Old-school style drives historical Puma forward

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      With classic kicks designed for the first wave of B-boys in New York City, the pioneers of SoCal skateboarding, and South American soccer legends, there's no doubt about it: Puma does old-school very well. The challenge, then, becomes keeping the label fresh without leaving its iconic designs by the wayside. So when you browse through the new two-level concept store on Granville Street, expect to find a combination of original Puma designs from the '60s and '90s, as well as updated versions of Puma's retro collections. But keep in mind that it's not always easy to differentiate between the two.

      “I think that when you can't really tell, we're probably doing our job right,” says Roberto Rossi, director of marketing for Puma Canada. He's referring to the Originals Reporter Bag ($40 to $140, depending on size and finishing) and several of the track jackets. From afar, these '70s-inspired items look as though they could have been dug up at Value Village. But closer inspection reveals that the fabric technology and logo are state-of-the-art.

      “From our experience, if you're just doing classic—if you're just looking back—when it comes to appealing to a 19-year-old Vancouver kid, it's not enough,” says Rossi. “You have to interpret it [classic style] in a current context. So you take that original influence and just kind of freshen it up. I mean, look at the Chrysler 300, which has been a huge success. They took a sort of classic Bentley style—it almost looks like a Hot Wheels car—yet it's modern enough to appeal to hip-hop guys. So for us, the old-school soul is a driver in what we do, but we can't stop there.”

      With some shoes, though, they did stop there, simply because the demand for them hasn't waned over the years. Take the Clyde ($109.99), an instantly recognizable sneaker designed for the original NBA pimp, Walter “Clyde” Frazier. Then there's the Brasil ($99.99), a style designed for the Muhammad Ali of soccer, Pelé. There's also the Suede ($109.99), which track-and-field star Tommy Smith wore during his black-power protest on the Olympic podium in '68. And for the vertical kids, there are the First Round high-tops ($129.99), synonymous with Tony Hawk in the '90s.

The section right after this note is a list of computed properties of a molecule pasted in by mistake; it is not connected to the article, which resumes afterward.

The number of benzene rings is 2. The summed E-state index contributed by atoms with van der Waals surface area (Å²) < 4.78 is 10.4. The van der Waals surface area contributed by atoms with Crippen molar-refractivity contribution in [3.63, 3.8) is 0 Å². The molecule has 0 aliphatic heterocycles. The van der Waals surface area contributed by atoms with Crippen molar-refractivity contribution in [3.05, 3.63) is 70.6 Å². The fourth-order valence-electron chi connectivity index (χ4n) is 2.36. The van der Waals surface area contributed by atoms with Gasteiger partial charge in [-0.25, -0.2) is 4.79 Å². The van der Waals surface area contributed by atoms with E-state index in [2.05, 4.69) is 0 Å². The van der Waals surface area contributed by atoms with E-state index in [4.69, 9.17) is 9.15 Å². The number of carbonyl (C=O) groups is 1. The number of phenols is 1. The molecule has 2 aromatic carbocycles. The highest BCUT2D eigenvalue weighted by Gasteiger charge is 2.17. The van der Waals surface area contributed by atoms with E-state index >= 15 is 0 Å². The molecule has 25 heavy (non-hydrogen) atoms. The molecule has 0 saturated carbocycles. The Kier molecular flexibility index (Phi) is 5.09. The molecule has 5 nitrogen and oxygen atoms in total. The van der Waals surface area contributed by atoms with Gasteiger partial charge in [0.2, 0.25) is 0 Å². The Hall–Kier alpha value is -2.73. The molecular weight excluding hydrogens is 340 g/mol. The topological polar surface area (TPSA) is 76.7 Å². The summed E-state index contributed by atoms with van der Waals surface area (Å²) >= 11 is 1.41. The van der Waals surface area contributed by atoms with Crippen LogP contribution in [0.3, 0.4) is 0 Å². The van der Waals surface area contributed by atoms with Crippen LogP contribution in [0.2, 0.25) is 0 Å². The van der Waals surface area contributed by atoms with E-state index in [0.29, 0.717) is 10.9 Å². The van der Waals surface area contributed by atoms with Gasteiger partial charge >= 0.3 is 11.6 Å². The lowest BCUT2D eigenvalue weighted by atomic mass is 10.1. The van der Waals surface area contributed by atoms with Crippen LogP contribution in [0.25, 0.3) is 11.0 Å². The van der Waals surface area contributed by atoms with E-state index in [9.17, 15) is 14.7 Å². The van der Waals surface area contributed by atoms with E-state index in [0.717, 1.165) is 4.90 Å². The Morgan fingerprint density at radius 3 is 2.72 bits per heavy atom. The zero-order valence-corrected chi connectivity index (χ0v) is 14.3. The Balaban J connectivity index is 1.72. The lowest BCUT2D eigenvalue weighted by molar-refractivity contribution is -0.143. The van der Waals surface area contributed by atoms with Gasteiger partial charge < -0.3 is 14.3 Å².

As far as new-school goes, Puma has plenty to offer. Just over a year ago, in collaboration with Japanese designer Evisu, it launched a line of dark blue jeans in a variety of styles, including the ever-present skinny ($200 to $220). For footwear, there's Alexander McQueen's AMQ My Left Foot Trompe L'Oeil ($269.99, in limited quantities), a slip-on sneaker with a translucent rubber outsole and a henna-esque pattern engraved on the waxed canvas upper. (It comes in black and cream.)

      The store's eclectic offerings are a long way from Puma's humble beginnings in Germany, where Rudolf Dassler launched the company in the 1920s. The Vancouver store, located at 834 Granville Street, isn't far from Puma's archrival, Adidas (848 Granville Street), which incidentally was started by Rudolf's brother Adolf Dassler.

      “I don't know what the story was, but someone got pissed off and just started their own company,” says Rossi of the family feud. “I think Rudolf was a little bit of a black sheep, though, because when you look at Puma versus Adidas—and I have a lot of respect for what they [Adidas] do—we tend to be a little bit more out there, a little bit edgier. Whereas they have a much more traditional sportswear positioning.”

      According to the Montreal-based Rossi, one reason the company chose the spot was the vibe of the 'hood.

      “I think there's something going on here, from an energy standpoint,” he says. “I had a good chance to walk around for the last three or four days, and this seems to be a good place for us; it just fits really well.”